I was chained: feet to hands, hands to neck, shackles locked and the key thrown away. Left for dead in a dark, dank pit that even the worms declined to visit, I mired in my own demise. It was not my fault I had been born to royalty and I certainly did not flaunt it, but that counted for little when the revolution started. I was just another wig amongst many.
They hurt me, defiled me and ultimately grew bored with me. When my mental resistance proved greater than my physical, they cast me into my pit with a sneer; I wasn’t worth wasting a sword stroke on. That is where they left me through thunder and storm, snowfall and ice. I think they forgot about their silent example. In some ways, I had never been so grateful for being born mute.
I stayed that way for many months, too many months, living off the scraps that passing children through at me, rather than to me. I survived when others would not have, as my clothes festered and fell from my skin, as my sanity slowly dripped away.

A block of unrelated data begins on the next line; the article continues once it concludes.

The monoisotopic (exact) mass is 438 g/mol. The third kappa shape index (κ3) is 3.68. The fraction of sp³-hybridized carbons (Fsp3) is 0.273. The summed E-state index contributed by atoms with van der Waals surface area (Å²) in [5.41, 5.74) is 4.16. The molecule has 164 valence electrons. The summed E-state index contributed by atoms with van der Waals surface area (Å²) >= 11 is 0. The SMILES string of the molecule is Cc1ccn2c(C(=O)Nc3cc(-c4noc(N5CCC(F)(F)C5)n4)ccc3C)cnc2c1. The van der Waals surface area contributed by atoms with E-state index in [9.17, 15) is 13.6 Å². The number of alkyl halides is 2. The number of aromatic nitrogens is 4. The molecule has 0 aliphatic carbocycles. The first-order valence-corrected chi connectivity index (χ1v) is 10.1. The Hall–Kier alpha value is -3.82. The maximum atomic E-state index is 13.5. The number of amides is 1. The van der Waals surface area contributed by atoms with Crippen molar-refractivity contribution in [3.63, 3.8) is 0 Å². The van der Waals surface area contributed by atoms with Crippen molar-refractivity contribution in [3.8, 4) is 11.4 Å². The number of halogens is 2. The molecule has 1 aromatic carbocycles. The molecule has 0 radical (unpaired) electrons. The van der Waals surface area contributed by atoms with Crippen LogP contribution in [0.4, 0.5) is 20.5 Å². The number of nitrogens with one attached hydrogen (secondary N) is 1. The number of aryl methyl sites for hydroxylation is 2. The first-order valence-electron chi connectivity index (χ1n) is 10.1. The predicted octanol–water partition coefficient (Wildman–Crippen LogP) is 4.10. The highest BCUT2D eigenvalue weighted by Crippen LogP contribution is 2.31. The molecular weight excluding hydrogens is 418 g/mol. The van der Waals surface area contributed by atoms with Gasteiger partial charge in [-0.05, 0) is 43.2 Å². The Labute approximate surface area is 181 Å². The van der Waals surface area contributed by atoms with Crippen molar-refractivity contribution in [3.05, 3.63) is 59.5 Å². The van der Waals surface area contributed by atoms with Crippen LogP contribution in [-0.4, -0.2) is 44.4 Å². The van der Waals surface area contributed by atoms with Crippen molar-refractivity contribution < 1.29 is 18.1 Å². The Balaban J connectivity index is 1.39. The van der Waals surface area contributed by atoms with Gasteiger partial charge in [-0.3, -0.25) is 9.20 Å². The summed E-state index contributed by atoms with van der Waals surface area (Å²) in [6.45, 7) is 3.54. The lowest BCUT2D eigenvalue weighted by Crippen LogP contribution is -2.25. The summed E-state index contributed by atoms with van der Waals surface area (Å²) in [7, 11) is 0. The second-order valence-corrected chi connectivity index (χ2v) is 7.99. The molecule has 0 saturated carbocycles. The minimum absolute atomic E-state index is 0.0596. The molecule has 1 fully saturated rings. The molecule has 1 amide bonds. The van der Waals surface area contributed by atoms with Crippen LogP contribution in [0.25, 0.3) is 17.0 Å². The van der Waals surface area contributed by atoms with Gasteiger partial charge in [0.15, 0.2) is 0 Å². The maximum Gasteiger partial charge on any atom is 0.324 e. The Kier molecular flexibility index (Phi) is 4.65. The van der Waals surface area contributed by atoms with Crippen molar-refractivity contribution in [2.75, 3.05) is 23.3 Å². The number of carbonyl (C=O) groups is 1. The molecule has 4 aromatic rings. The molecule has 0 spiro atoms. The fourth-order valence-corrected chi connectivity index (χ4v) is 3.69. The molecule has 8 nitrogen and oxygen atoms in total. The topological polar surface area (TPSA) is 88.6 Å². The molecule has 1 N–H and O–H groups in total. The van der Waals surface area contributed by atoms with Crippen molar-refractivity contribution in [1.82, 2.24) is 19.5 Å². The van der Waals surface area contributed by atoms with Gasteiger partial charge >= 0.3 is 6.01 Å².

But they had made a grievous error that day they allowed me to see my Chantelle bent beneath the guillotine’s gaping smile. They thought it would finish me, break me, but it only infused me. For all I saw in the darkness when they discarded me to my doom was the emerald eyes I was refused to see at her butchering. She had the most stunning eyes, so beautiful, I could never have forgotten them.
And as the rust began to eat at the metal of the forgotten man’s bindings, I knew that one day I would be free. I should rise from my pit, voiceless, raging, my gaze speaking for me. And they would feel the taste of their own blood, as I carved her name into each and every one of them. That would be my revenge, and I would have it no matter how long the wait. I would live for Chantelle’s memory and kill to ease my own.
That day has come.